Dr Bernard Andonian consultant solicitor, gives a brief synopsis of how to apply to extend your stay in the UK on the basis of family life as a partner, parent or dependent child, or on the basis of private life in the UK both within the immigration rules and outside the rules.
The 5 year – Spouse Visa
The above route lead to settlement that is permanent residence in the UK.
This route is appropriate for those who meet all the suitability and eligibility requirements of the immigration rules at every stage. That is to say, for example they have been persons of good character with no criminal convictions or have not acted in any deceitful manner with the Home Office or the tax authorities in relation to previous applications for leave to enter or remain in the UK, and have been in this country lawfully and are able to switch into this route or extend their stay here having obtained entry clearance under this route initially.
The 10-year route – Spouse Visa
The route applies in respect of applications for leave to remain for those who meet all the suitability requirements but only some of the eligibility requirements. For example, they may have overstayed their leave to remain in this country before switching to the partner route.
If an applicant is successful under the 5-year route to settlement there will be an initial grant of 30 months limited leave to remain followed by a further period after which he/she will be eligible to apply for settlement after completing at least 5 years under this route.
If an applicant apples under the 10-year route, or under the 5-year route and fails, he/she may be granted leave to remain under the 10-year route, and be granted successive extensions of stay in this country for a 10-year period prior to being able to apply for settlement. This means that instead of applying for settlement after 60 months under the 5 -year route they will have to obtain successive extensions of stay for 120 months under the 10-year route before applying for settlement. These will be grants of 30 months limited leave to remain until a 10-year period has been completed.
Section EX 1 of the immigration rules– the 10-year route
The rules under what is referred to as section EX1 of the immigration rules appendix FM also allow exceptions to certain eligibility requirements for leave to remain as a partner or parent where the applicant has a genuine and subsisting relationship with a partner who is in the UK and is a British citizen, settled here or here with refugee leave and there are insurmountable obstacles to family life with that partner continuing outside the UK. Or if there is a child involved, who is under the age of 18, and was either born in this country or has lived here for a continuous period of at least 7 years, and it is unreasonable to expect the child to leave the UK with his/her parent(s) and go to live abroad.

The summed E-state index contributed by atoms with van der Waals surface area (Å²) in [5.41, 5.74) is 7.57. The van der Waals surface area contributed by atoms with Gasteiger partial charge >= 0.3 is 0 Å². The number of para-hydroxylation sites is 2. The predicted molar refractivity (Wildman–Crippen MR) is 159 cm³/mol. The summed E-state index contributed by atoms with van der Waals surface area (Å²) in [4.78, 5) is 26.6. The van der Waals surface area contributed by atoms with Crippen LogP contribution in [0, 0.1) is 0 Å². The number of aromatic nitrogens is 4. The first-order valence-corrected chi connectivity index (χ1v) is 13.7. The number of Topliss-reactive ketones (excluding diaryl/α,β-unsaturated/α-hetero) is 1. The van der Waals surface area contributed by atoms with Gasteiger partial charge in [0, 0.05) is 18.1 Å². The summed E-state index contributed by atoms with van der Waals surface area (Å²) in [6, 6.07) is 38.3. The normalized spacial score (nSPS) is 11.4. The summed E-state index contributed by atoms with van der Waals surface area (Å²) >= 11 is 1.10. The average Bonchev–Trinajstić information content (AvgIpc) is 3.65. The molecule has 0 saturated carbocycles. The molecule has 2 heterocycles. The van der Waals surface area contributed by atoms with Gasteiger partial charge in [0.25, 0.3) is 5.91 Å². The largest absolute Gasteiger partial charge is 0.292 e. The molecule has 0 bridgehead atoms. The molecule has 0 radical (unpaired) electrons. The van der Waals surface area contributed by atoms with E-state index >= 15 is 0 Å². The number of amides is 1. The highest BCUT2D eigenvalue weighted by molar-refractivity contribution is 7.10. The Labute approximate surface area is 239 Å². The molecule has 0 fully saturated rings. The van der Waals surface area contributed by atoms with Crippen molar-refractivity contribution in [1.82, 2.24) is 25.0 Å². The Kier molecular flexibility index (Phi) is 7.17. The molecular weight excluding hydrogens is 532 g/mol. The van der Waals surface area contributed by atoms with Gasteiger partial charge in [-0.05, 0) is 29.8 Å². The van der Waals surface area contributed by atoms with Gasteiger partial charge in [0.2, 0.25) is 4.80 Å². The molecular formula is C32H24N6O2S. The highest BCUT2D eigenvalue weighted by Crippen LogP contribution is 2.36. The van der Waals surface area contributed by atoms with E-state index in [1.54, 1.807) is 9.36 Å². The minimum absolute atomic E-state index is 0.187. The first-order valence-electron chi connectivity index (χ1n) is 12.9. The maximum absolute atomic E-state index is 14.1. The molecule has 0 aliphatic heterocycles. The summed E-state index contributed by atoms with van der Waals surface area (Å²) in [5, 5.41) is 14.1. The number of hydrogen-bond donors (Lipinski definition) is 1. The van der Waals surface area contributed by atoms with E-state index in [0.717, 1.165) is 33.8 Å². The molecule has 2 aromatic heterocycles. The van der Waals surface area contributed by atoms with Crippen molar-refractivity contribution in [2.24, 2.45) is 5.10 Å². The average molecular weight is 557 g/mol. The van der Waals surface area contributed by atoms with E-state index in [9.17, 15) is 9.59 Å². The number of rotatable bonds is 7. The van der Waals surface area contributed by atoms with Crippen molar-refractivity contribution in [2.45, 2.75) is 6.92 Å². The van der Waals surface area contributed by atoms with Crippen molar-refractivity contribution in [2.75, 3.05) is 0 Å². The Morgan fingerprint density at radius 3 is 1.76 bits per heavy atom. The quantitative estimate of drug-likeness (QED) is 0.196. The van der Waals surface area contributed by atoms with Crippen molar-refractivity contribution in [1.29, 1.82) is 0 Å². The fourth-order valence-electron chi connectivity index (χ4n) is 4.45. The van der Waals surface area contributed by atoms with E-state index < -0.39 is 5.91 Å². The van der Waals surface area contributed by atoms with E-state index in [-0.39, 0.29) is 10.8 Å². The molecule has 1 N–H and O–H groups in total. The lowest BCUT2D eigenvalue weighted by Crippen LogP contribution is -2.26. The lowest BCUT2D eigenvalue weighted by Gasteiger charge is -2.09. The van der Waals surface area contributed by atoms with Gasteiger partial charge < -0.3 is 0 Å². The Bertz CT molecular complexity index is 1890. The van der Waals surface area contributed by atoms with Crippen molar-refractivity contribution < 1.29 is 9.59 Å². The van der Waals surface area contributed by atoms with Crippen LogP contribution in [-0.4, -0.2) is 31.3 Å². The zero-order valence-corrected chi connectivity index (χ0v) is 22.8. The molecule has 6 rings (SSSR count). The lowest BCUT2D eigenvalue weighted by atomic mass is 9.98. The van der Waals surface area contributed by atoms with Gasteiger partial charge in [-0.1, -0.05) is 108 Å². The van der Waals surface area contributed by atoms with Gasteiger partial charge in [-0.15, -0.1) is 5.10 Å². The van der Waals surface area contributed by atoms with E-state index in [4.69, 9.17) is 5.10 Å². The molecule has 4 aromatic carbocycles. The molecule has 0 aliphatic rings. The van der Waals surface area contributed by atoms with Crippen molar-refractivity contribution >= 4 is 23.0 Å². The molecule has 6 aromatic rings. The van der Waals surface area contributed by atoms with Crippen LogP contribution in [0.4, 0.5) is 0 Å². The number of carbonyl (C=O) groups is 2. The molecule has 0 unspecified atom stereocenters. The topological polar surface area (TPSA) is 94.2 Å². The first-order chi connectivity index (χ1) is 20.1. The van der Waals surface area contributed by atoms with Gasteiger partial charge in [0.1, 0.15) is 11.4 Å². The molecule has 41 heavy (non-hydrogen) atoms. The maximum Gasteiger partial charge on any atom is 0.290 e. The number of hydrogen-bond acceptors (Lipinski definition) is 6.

Under this clause the applicant will need to prove there will be insurmountable obstacles that is to say very significant difficulties to the relocation abroad. This aspect of the rules EX 1 cannot be argued if the applicant is here as a visitor/tourist. The 10-year route only applies to applications made within the UK.
Exceptional circumstances outside the rules
If an applicant does not meet the requirements of the rules then there is also consideration of whether there are any exceptional circumstances that apply in the particular case, which would render the refusal a breach of human rights of the applicant/child or another family member under the European Convention of Human rights, article 8, because it would result in unjustifiably harsh consequences and will be a breach of the family life under the human rights legislation, as any removal will be disproportionate and not in interest of maintaining immigration control.
Successful applicants should be granted leave to remain or enter under the 10-year route to settlement. However, experience dictates that entry clearance is rarely granted on human rights grounds, and more often than not it is refused granting the applicant permission to appeal to the immigration tribunal in the UK, where the chances of success are greater.
What if the applicant does not meet the financial requirements?
If the financial requirements are not met, this will usually lead to a refusal of entry clearance or leave to remain in the UK, with hopefully appeal rights being granted. There may be a possibility under the relatively new clause introduced after a Supreme Court judgement that requires the applicant to prove something exceptional/or unduly harsh consequences if he/she were not granted a visa or leave to remain and then to prove that alternative sources of funding such as for example from a relative are available and there are exceptional circumstances why this funding should be accepted. Much depends upon good solid legal argument to persuade the decision maker, and if that can be done then leave to remain will usually be granted under the 10-year route to settlement.
If you wish any further information about this visa or any other, please do not hesitate to contact us at www.Gulbenkian.co.uk or telephone and speak to one of our immigration experts on 0207 269 9590